Fun_People Archive
16 Mar
Top Ten Tools

Date: Wed, 16 Mar 94 00:50:32 PST
To: Fun_People
Subject: Top Ten Tools

Forwarded-by: vangogh.CS.Berkeley.EDU!bostic (Keith Bostic)
Forwarded-by: Richard Chapman <chapman@Eng.Auburn.EDU>
Forwarded-by: The Saab Network <SAAB@NETWORK.MHS.CompuServe.COM>
Here's a neat posting from the Volvo Net. Thought my fellow Saabers would
enjoy this...

J. William Lam, Stockton, CA
There are only ten things in this world you need to fix any car, any 
place, any time.
Forget the Snap-On Tools truck; it's never there when you need it. 
Besides, there are only ten things in this world you need to fix any 
car, any place, any time.
1.  Duct Tape: Not just a tool, a veritable Swiss Army knife in stickum 
and plastic.  It's safety wire, body material, radiator hose, 
upholstery, insulation, tow rope, and more in one easy-to-carry 
package. Sure, there's a prejudice  surrounding  duct  tape  in 
concourse competitions, but in the real world everything from Le Mans - 
winning Porsches to Atlas rockets uses it by the yard.  The only thing 
that can get you out of more scrapes is a quarter and a phone booth.

2.  Vice-Grips:  Equally adept as a wrench, hammer, pliers, baling wire 
twister, breaker-off of frozen bolts, and wiggle-it-till-it-falls off 
tool. The heavy artillery of your toolbox, Vice Grips are the only tool 
designed expressly to fix things screwed up beyond repair.

3. Spray Lubricants: A considerably cheaper alternative to new doors, 
alternators, and other squeaky items.  Slicker than pig phlegm. 
Repeated soakings of WD-40 will allow the main hull bolts of the Andrea 
Dora to be removed by hand. Strangely enough, an integral part of these 
sprays is the infamous little red tube that flies out of the nozzle if 
you look at it cross-eyed, one of the ten worst tools of all time.

4. Margarine Tubs With Clear Lids: If you spend all your time under 
the hood looking for a frendle pin that caromed off the peedle valve 
when you knocked both off the air cleaner, it's because you eat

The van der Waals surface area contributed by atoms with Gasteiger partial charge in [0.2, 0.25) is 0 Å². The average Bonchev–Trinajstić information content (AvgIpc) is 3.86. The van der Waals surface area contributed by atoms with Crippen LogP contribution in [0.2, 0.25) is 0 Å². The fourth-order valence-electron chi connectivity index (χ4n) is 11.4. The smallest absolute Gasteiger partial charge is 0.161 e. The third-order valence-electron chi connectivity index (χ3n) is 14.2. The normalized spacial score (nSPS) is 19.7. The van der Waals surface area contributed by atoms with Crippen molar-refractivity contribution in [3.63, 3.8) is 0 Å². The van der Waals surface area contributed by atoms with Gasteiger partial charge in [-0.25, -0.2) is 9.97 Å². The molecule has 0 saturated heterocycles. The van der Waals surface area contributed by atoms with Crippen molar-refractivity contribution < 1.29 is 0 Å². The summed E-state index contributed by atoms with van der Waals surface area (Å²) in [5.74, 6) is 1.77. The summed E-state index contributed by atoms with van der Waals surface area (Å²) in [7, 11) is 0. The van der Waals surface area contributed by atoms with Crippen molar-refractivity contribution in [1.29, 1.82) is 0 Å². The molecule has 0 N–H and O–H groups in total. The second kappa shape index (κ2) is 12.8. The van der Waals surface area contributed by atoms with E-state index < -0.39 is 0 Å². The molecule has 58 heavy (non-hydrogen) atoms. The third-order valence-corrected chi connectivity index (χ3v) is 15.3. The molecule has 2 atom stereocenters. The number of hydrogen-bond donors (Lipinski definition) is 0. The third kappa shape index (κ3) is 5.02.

butter.  Real mechanics consume pounds of tasteless vegetable oil 
replicas, just so they can use the empty tubs for parts containers 
afterward.  (Some, of course, chuck the butter-colored goo altogether 
or use it to repack wheel bearings.) Unlike air cleaners and radiator 
lips, margarine tubs aren't connected by a time/space wormhole to the 
Parallel Universe of Lost Frendle Pins.

5. Big Rock At The Side Of The Road: Block up a tire.  Smack corroded 
battery terminals.  Pound out a dent.  Bop nosy know-it-all types on 
the noodle.  Scientists have yet to develop a hammer that packs the raw 
banging power of granite or limestone. This is the only tool with which 
a "made in India" emblem is not synonymous with the user's maiming.

6., Plastic Zip Ties: After twenty years of lashing down stray hoses 
and wired with old bread ties, some genius brought a slightly 
slicked up version to the auto parts market. Fifteen zip ties can 
transform a hulking mass of amateur-quality rewiring from a working
model of the Brazilian rain forest into something remotely resembling a 
wiring harness.  Of course, it works both ways. When buying used cars, 
subtract $ 100.00 for each zip tie under the hood.

7. Ridiculously Large Standard Screwdriver With Lifetime Guarantee: 
Let's admit it. There's nothing better for prying, chiseling, lifting, 
breaking, splitting, or mutilating than a huge flat-bladed screwdriver, 
particularly when wielded with gusto and a big hammer. This is also the 
tool of choice for oil filters so insanely located they can only be 
removed by driving a stake in one side and out the other. If you break 
the screwdriver - and you will, just like Dad or your shop teacher said
 - who cares? It's guaranteed.

8.  Bailing Wire:  Commonly known as MG muffler brackets, bailing wire 
holds anything that's too hot for tape or ties. Like duct tape, it's 
not recommended for concourse contenders since it works so well you'll 
never replace it with the right thing again.  Bailing wire is a 
sentimental favorite in some circles, particularly with MG, Triumph, 
and flathead Ford set.

9.  Bonking Stick: - This monstrous tuning fork with devilishly pointy 
ends is technically known as a tie-rod- end separator, but how often do 
you separate tie-ends?  Once every decade, if you're lucky. Other than 
medieval combat, its real use is the all purpose application of undue 
force, not unlike that of the huge flat-bladed screwdriver. Nature 
doesn't know the bent metal panel or frozen exhaust pipe that can stand 
up to a good bonking stick. (Can also be used to separate tie-rod ends 
in a pinch, of course, but does a lousy job of it).

10. A Quarter and a Phone Booth:
      See #1 above.


[=] © 1994 Peter Langston []